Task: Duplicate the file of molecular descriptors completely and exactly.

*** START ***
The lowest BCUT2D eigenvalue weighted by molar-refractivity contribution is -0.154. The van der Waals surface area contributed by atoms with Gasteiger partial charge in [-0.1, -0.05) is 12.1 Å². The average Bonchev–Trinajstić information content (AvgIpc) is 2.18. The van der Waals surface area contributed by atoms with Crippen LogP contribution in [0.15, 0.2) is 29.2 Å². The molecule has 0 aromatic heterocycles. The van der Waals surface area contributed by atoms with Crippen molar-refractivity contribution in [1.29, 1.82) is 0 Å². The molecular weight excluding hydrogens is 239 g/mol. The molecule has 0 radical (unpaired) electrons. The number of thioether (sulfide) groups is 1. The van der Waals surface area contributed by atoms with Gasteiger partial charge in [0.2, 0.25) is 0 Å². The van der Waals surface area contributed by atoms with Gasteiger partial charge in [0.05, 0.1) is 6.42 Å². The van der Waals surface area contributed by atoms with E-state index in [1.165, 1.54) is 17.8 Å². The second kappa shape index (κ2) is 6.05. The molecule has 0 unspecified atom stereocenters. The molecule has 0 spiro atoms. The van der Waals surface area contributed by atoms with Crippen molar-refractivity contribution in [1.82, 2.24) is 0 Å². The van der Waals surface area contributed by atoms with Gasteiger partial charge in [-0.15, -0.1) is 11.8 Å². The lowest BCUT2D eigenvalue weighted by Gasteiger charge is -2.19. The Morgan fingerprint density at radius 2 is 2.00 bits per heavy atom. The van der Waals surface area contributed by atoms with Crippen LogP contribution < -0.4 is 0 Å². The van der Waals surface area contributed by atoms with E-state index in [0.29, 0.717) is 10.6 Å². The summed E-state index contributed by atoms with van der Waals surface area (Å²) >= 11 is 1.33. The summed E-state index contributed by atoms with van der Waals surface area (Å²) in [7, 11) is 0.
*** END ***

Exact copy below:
The lowest BCUT2D eigenvalue weighted by molar-refractivity contribution is -0.154. The van der Waals surface area contributed by atoms with Gasteiger partial charge in [-0.1, -0.05) is 12.1 Å². The average Bonchev–Trinajstić information content (AvgIpc) is 2.18. The van der Waals surface area contributed by atoms with Crippen LogP contribution in [0.15, 0.2) is 29.2 Å². The molecule has 0 aromatic heterocycles. The van der Waals surface area contributed by atoms with Crippen molar-refractivity contribution in [1.29, 1.82) is 0 Å². The molecular weight excluding hydrogens is 239 g/mol. The molecule has 0 radical (unpaired) electrons. The number of thioether (sulfide) groups is 1. The van der Waals surface area contributed by atoms with Gasteiger partial charge in [0.2, 0.25) is 0 Å². The van der Waals surface area contributed by atoms with Gasteiger partial charge in [0.05, 0.1) is 6.42 Å². The van der Waals surface area contributed by atoms with E-state index in [1.165, 1.54) is 17.8 Å². The second kappa shape index (κ2) is 6.05. The molecule has 0 unspecified atom stereocenters. The molecule has 0 spiro atoms. The van der Waals surface area contributed by atoms with Crippen molar-refractivity contribution in [1.82, 2.24) is 0 Å². The van der Waals surface area contributed by atoms with Gasteiger partial charge in [-0.15, -0.1) is 11.8 Å². The lowest BCUT2D eigenvalue weighted by Gasteiger charge is -2.19. The Morgan fingerprint density at radius 2 is 2.00 bits per heavy atom. The van der Waals surface area contributed by atoms with Crippen LogP contribution < -0.4 is 0 Å². The van der Waals surface area contributed by atoms with E-state index in [0.29, 0.717) is 10.6 Å². The summed E-state index contributed by atoms with van der Waals surface area (Å²) >= 11 is 1.33. The summed E-state index contributed by atoms with van der Waals surface area (Å²) in [7, 11) is 0.